Following on from yesterday’s comments about needing an indirect approach to trade negotiations, I noted a recent report in the Globe and Mail that talked about a “developing pattern” of “pretty aggressive” responses to US trade actions. The Globe‘s article deals in considerable detail with the proposal to buy the US Super Hornet fighter jets. “Canada’s growing willingness to fight back reached a new level this week,” the article says, “when Foreign Affairs Minister Chrystia Freeland threatened to jettison a multibillion-dollar deal to buy Super Hornet fighter jets as retaliation for a trade dispute involving Boeing, the manufacturer of the planes. The unprecedented move – tying a defence contract to a corporate dispute, and raising the spectre of a trade war – is certain to have engendered heated debate within the Canadian government, which is not accustomed to taking such tough measures.“
But not everyone thinks it’s a smart move. One trade lawyer says that “he’s not convinced it’s a wise approach, particularly with someone as unpredictable as Mr. Trump: “If you have a government job or you’re tenured faculty, threatening a trade war sounds like a good idea. But not if you’re working in the engine factory in Winnipeg or Montreal that supplies Boeing,” he is quoted as saying.
Still it’s an uncharacteristically “gutsy” move for Liberals and the Super Hornet is not the only “acceptable” alternative to the F-35. Two European aircraft, at least, should be available and, if purchased in sufficient numbers and with appropriate jobs in Winnipeg and Montreal and so on could do the (limited) jobs the Liberals seem to have decided are “must do”s. The French Rafale (first pic on the left) and the Swedish Gripen (second pic, on the right) both have “cheering sections” in Canada and I suspect that pushing the pause button on the Super Hornet and, openly, negotiating with Dassault and Saab would be a good, interim, tactic. Whether a real deal could be done to reequip the RCAF with new, European fighter jets is another matter … it’s more than just the relative costs and qualities: it would be a major departure from Canada’s long established defence procurement and defence industrial base policies. Not undoable, just fraught with difficulties …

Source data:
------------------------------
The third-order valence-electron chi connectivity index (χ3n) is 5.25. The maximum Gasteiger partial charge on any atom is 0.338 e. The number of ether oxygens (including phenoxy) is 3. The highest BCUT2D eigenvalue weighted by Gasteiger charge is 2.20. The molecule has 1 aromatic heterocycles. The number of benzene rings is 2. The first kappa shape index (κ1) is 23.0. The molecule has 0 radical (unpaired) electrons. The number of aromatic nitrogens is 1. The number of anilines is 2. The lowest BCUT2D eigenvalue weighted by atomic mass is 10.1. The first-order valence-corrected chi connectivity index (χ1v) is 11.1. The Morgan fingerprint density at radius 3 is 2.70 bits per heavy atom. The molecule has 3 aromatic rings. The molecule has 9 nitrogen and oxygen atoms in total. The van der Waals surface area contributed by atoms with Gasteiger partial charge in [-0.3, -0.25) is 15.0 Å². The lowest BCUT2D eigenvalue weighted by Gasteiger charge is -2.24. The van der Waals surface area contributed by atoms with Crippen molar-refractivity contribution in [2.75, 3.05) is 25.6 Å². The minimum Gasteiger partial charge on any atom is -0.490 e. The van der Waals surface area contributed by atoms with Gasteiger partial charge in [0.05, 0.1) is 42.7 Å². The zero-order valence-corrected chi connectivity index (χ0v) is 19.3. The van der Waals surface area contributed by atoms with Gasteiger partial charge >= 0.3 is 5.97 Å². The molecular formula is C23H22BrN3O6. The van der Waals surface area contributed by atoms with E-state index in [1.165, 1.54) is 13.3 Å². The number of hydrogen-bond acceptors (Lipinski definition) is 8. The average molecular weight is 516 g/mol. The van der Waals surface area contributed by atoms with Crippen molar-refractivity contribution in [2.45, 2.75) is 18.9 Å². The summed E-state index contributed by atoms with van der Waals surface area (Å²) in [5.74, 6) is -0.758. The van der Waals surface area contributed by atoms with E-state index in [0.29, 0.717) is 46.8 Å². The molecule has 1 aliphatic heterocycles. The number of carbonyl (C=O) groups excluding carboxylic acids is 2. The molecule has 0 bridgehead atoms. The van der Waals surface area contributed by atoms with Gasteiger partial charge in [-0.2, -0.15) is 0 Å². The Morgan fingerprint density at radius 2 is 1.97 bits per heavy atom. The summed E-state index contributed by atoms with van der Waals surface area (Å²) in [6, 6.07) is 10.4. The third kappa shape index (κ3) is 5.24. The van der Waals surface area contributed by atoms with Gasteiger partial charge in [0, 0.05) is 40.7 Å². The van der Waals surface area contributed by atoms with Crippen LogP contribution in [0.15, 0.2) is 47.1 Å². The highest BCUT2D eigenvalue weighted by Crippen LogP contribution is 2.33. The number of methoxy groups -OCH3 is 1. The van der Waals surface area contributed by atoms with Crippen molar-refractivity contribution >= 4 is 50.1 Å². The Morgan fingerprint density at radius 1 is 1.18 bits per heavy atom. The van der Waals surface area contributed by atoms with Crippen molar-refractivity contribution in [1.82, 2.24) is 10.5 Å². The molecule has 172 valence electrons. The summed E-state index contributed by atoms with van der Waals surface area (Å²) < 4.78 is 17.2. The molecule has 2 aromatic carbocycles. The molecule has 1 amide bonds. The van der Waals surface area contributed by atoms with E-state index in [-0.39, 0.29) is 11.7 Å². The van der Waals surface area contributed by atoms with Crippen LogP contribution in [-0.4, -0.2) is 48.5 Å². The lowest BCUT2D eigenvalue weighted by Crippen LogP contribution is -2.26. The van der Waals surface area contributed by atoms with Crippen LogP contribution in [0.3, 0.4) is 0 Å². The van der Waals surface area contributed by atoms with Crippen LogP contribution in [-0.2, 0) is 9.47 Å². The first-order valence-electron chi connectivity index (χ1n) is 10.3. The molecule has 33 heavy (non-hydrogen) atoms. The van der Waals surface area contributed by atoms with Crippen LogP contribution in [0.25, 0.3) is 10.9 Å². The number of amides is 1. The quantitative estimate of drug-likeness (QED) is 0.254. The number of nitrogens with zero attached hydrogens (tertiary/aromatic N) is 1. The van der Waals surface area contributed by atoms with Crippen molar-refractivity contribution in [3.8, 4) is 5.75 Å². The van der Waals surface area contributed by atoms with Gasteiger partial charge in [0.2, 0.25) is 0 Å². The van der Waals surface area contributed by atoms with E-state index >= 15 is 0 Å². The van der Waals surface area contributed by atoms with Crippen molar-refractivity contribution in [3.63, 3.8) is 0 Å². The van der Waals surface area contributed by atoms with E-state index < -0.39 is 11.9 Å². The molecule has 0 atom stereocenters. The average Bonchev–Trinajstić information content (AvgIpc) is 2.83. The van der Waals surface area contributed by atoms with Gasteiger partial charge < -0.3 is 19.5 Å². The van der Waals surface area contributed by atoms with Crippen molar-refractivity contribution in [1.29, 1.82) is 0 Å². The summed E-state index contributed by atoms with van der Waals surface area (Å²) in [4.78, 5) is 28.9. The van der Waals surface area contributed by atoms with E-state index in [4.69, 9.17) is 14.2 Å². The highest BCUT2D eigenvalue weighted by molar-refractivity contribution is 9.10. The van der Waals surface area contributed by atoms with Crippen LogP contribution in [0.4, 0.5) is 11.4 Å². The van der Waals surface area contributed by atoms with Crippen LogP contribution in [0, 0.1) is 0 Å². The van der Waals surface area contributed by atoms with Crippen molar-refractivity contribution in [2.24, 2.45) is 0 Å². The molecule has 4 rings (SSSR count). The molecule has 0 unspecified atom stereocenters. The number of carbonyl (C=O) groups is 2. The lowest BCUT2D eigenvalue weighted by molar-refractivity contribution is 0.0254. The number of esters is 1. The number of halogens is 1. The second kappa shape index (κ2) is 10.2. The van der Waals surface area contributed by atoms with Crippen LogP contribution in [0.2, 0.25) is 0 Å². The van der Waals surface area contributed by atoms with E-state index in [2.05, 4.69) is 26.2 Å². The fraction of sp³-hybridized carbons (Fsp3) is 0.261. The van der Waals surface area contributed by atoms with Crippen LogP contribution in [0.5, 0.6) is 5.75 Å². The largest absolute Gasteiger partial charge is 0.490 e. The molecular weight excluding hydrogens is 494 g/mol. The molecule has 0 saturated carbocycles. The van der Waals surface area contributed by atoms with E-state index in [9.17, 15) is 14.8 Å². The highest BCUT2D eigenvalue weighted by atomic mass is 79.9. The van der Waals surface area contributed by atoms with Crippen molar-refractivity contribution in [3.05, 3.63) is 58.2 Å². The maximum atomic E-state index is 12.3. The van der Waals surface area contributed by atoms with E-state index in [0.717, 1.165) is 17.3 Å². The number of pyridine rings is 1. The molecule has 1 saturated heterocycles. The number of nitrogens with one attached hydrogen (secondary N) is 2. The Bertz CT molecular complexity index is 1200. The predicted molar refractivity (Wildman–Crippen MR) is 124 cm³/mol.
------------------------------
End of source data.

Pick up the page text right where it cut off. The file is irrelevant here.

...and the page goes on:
I’m not a fan of the Super Hornet procurement ~ not because it’s a bad airplane (I’m not qualified to say what’s goor or bad about any of them), but rather because I believe that the whole notion of a “capability gap” is dishonest rubbish put out by the Liberals to help lay a political smoke screen behind which they can actually cut the defence budget and disarm Canada by stealth. Equally, I have no brief for the Gripen, Rafale or the American F-35 Lightning II.
But since I am convinced that buying the Super Hornet is doing the wrong thing for the wrong reason then maybe buying a European fighter jet would be doing the wrong thing (still) bur for the right reason: to win concessions in a trade deal.